Harriet Callahan Ridgely

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Harriet Callahan Ridgely (1785-1828) Annapolis, Maryland c. 1805
Maker: James Peale, American (1749-1831)
Medium: Watercolor on Ivory P51 Donated by Mrs. Francis White in 1963

Harriet was born in 1785 in Annapolis, the same year her parents, John Callahan and Sarah Buckland Callahan, began building their elegant brick townhouse at the corner of Tabernacle (now College) and Lawyer (now Bladen) Streets. The house has been moved twice and is still extant on Conduit Street. From her mother’s side she is the granddaughter of William Buckland, architect of the Hammond-Harwood House.

Unfortunately, not much is known about Harriet, other than her wedding announcement, which describes her as amiable. However, there is a very interesting story related to Harriet’s husband Dr. John Ridgely (1778-1843) before they were wed. Ridgely was a graduate of St. John’s who studied medicine and was appointed a naval surgeon in 1803. On Halloween 1804 he was captured along with the crew on the frigate Philadelphia at Tripoli. It was during the Barbary Wars, a conflict the United States and Sweden had entered against the Barbary States in North Africa, largely in reaction to piracy in that area. Once captured, Dr. Ridgely was then commanded under the pain of death to cure the daughter of the leader of Tripoli. Luckily, Ridgely succeeded and was offered the daughter’s hand in marriage. He graciously declined, and insisted on his crew’s freedom. Instead of a bride he was given many gifts including a magnificent white stallion that he brought back to Annapolis. After peace was achieved he served as acting consul in Tripoli from 1805 to 1807. This miniature of Ridgely’s future wife Harriet was done in 1805 during John’s great adventure. After resigning from the navy in 1808 he became a physician in Annapolis. John and Harriet married November 3, 1812, when she was 27. The couple’s home stood on the present day site of the Governor’s Mansion.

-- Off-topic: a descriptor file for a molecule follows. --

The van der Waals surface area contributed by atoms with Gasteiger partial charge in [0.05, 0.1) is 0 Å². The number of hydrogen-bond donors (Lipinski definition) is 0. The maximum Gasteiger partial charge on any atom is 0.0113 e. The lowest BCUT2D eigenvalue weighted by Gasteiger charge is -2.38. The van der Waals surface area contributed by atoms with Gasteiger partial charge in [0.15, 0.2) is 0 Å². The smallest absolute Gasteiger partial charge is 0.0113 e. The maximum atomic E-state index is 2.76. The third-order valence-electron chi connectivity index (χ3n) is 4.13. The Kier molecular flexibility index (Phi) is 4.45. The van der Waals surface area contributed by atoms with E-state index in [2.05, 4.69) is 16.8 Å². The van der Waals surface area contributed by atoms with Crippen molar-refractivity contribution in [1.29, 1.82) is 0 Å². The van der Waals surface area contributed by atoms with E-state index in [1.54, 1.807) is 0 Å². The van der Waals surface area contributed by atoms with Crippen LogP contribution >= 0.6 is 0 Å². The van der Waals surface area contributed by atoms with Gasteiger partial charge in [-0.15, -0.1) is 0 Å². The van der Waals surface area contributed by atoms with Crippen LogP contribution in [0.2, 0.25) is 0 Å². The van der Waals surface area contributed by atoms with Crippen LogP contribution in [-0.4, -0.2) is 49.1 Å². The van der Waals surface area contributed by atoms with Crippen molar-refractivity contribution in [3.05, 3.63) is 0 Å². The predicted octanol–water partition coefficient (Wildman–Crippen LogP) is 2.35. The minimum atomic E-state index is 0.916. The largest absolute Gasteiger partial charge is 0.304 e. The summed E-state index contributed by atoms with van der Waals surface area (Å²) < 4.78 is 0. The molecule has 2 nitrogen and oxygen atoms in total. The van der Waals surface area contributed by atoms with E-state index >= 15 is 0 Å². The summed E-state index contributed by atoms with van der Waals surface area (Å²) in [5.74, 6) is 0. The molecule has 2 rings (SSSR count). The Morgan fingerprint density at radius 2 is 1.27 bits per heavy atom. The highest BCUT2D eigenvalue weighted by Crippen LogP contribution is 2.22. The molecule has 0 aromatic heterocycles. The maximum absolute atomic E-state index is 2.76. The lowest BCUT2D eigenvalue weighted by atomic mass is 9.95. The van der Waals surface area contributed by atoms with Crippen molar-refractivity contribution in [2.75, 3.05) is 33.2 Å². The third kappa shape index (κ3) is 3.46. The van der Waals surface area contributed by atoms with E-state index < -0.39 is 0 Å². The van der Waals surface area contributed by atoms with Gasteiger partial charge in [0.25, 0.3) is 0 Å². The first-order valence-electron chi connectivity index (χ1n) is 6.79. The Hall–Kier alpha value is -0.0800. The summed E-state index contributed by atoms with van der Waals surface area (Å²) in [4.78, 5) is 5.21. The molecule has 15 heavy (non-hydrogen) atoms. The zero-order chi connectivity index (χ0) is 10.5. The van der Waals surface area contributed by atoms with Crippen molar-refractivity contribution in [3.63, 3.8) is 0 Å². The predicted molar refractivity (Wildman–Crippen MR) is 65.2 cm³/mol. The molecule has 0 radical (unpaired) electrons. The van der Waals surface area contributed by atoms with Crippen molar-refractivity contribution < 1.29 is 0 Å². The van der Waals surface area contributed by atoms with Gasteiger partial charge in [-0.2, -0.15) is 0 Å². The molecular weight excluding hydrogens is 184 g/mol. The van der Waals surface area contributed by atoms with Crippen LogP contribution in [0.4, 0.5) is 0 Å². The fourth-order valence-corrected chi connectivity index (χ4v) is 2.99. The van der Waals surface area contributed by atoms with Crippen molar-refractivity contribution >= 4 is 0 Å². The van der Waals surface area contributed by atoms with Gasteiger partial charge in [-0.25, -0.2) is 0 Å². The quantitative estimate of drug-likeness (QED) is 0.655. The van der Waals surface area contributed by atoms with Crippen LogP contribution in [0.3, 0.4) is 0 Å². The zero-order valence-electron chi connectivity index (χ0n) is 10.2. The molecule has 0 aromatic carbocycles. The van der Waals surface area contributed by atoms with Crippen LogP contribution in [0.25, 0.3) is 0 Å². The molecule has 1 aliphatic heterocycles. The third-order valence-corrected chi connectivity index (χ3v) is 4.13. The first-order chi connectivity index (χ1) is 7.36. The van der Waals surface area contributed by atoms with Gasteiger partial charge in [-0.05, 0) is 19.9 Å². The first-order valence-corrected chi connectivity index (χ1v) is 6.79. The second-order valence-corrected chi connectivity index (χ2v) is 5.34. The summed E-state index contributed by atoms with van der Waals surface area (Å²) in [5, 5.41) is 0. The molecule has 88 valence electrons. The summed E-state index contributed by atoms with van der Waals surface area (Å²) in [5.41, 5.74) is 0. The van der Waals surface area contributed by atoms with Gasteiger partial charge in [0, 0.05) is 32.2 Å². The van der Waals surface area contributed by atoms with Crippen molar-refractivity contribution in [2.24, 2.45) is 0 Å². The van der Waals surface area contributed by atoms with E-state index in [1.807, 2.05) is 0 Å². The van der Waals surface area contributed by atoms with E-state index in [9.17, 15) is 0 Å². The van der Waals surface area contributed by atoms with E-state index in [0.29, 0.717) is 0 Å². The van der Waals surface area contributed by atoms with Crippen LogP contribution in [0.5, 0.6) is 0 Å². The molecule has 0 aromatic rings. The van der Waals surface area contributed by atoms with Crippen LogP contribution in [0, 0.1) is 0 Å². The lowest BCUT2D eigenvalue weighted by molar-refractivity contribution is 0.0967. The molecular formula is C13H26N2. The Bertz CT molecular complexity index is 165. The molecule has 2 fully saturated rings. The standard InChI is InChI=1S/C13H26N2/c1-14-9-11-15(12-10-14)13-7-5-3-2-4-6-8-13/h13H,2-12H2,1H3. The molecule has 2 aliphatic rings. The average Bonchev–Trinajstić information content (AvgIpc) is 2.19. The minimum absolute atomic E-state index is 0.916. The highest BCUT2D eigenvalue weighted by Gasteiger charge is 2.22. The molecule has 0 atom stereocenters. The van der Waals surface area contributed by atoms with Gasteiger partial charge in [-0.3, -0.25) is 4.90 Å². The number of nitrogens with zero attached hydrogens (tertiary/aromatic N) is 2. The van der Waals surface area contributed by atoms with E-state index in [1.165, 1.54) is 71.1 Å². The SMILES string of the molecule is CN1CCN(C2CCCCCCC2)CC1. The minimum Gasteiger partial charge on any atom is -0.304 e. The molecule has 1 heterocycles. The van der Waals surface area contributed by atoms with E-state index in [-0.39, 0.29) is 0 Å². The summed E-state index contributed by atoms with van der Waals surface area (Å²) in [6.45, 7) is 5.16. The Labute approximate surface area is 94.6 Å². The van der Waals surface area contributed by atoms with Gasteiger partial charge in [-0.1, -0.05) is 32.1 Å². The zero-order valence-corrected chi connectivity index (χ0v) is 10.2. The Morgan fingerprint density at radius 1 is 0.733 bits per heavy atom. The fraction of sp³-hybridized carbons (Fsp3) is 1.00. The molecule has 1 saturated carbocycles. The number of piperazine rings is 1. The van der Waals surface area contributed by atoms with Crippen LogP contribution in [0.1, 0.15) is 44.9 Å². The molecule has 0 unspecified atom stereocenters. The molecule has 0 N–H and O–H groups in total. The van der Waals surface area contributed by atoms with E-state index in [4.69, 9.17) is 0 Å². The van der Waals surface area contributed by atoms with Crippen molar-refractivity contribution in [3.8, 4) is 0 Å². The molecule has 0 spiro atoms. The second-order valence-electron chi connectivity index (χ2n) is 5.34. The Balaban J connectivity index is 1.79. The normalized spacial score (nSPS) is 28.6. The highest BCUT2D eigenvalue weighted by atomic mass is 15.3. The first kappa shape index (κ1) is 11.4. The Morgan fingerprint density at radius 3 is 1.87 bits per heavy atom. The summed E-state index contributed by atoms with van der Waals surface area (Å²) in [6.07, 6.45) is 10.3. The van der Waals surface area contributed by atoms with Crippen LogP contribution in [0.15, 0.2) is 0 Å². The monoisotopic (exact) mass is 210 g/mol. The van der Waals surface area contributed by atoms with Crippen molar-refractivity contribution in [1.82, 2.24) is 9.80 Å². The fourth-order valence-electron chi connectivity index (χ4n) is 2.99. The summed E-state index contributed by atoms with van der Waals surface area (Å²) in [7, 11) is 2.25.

Portraits of Harriet’s mother, father, and three sisters by Charles Willson Peale are in the museum’s collection and hang in the dining room. Harriet’s nephew William Harwood resided at the Hammond-Harwood House after his 1834 marriage to Hester Ann Loockerman, who lived on the estate.

The miniature was painted by James Peale (1749-1831), younger brother of the artist Charles Willson Peale. James was also a skilled painter, specializing in miniature portraiture and, eventually, still life and landscapes. James developed a niche in miniature portraiture, while his older brother specialized in larger portraits. He created his own style that included long brushstrokes, gentle lines, and bright color, and he depicted sitters with a recognizable “Cupid’s bow” smile.


By Rachel Lovett, Curator

Hammond-Harwood House

The mission of the Hammond-Harwood House Association is to preserve and to interpret the architecturally significant Hammond-Harwood House Museum and its collection of fine and decorative arts, and to explore the diverse social history associated with its occupants, both free and enslaved, for the purposes of education and appreciation.
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